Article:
Snake is back.
Metal Gear Solid: Ground Zeroes was the first part announced in the two-part storyline that, together, makes up Metal Gear Solid V. With Metal Gear Solid V: The Phantom Pain a significant distance away, Konami and Kojima Productions decided to release this slice of the full package to the public for around $30. Players are split, however, on many issues: Is this truly a glorified demo? Is it worth the asking price? Is it any good? Let’s find out
Developer: Eidos Montreal
Publisher: Square Enix
Release date: February 25th, 2014
Platform(s): 360, PS3, Xbox One, PS4 (reviewed)
No More War Games
Fully understanding the story of any Metal Gear game at this point means grasping the overarching plot of an over 25-year-long franchise. Ground Zeroes keeps it short, though beware- spoilers for the previous installment, Peace Walker, are what kick off the adventure.
Snake, or Big Boss depending on who you ask, is now in command of a nuclear-equipped private army with the world’s eyes upon them. He and his Lieutenant, Kazuhira Miller, are preparing for a weapons inspection when they catch word that Chico, a former companion, and Paz, a former foe, have turned up in U.S.-run prison camp in Cuba. Snake sets out to retrieve the pair, and along the way comes face-to-face with the horrors of a black ops site beyond legal jurisdiction and the machinations of his greatest foe.
The plot of Ground Zeroes is very, very, very, very short. Clocking in at an hour and a half if taken at a slow pace, there really isn’t enough room for much of a plot to develop- but it’s impressive that enough happens in the time provided. The story goes to some ridiculously dark places, particularly if the player decides to seek out hidden tapes which tell the sad, gruesome story of Chico and Paz’s imprisonment, and it’s here that players may be split.
Some of the content in this brief game alone is going to shock a lot of people. Metal Gear Solid V, we can now see, is not the anime-esque, kind-of campy adventure that we’re used to. These enemies are pure, raw evil, and we can already tell that this is going in a direction that is dark, intense, and cruel. I would lay down a trigger warning for viewers who are sensitive to themes of sexual assault, violence against and torture of children, and the murder of innocent people. Which, I can imagine, may not be a small group of people.
Let it be known that the plot here, while brief, is very different in tone from what series regulars may be expecting. It’s also a tantalizing glimpse of where The Phantom Pain will go, and the final cinematic contains elements both brutal and absolutely riveting.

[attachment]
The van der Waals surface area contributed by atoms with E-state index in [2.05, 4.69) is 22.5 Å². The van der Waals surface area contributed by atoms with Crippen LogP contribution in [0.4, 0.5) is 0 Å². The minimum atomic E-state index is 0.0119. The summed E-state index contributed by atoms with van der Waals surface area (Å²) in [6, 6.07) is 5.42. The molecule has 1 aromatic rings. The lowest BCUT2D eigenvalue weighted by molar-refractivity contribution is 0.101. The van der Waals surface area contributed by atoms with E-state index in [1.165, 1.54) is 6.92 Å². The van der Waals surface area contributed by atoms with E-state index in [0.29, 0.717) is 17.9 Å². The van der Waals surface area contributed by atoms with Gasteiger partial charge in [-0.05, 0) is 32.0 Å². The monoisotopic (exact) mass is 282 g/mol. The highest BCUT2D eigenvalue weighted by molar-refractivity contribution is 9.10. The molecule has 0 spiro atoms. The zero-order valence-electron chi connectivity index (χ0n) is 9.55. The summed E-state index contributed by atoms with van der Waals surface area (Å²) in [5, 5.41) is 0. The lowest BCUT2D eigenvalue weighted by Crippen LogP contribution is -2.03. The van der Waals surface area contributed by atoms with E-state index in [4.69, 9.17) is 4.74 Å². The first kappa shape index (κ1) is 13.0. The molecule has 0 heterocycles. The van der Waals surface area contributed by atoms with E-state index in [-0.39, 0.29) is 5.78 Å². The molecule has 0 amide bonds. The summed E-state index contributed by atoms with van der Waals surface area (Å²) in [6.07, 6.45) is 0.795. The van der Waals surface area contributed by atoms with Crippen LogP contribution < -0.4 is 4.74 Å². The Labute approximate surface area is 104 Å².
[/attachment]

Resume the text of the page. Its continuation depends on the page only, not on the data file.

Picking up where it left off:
I Like Some Alone Time Now and Then
If the gameplay in The Phantom Pain is as fluid, entertaining, and challenging as it is in Ground Zeroes, we are in for something pretty great.
Controlling Snake just feels good, helped by the game’s amazing animations. He moves at just the right pace, changes stances at just the right speed, and in a combat situation- where this series has always struggled- you can gun foes down with just the right level of accuracy.
Our hero’s move set has expanded, and while the controls took me a little while to get used to, after a while I was ghosting through Camp Omega with ease. Every new area feels like a puzzle to solve- where am I going? What am I trying to do? What stands between it and me?
Most of Snake’s new moves and gadgets were very welcome: being able to mark enemies using your binoculars helps immensely when scouting ahead, the not-at-all-1970s holographic radar allowed for me to plan my missions out with ease, and the little tweaks made to improve the flow of his movements were great.
If you have a friend present, I highly recommend downloading the iDroid companion app. The app allows you to look at a map of the area updated live with your activities and marked enemies, and a heat map gives just enough information to have an idea what lies ahead but not enough to make it easy. Playing with my girlfriend acting as mission control using the device was quite a lot of fun, though I never felt like the addition robbed the game of its challenge.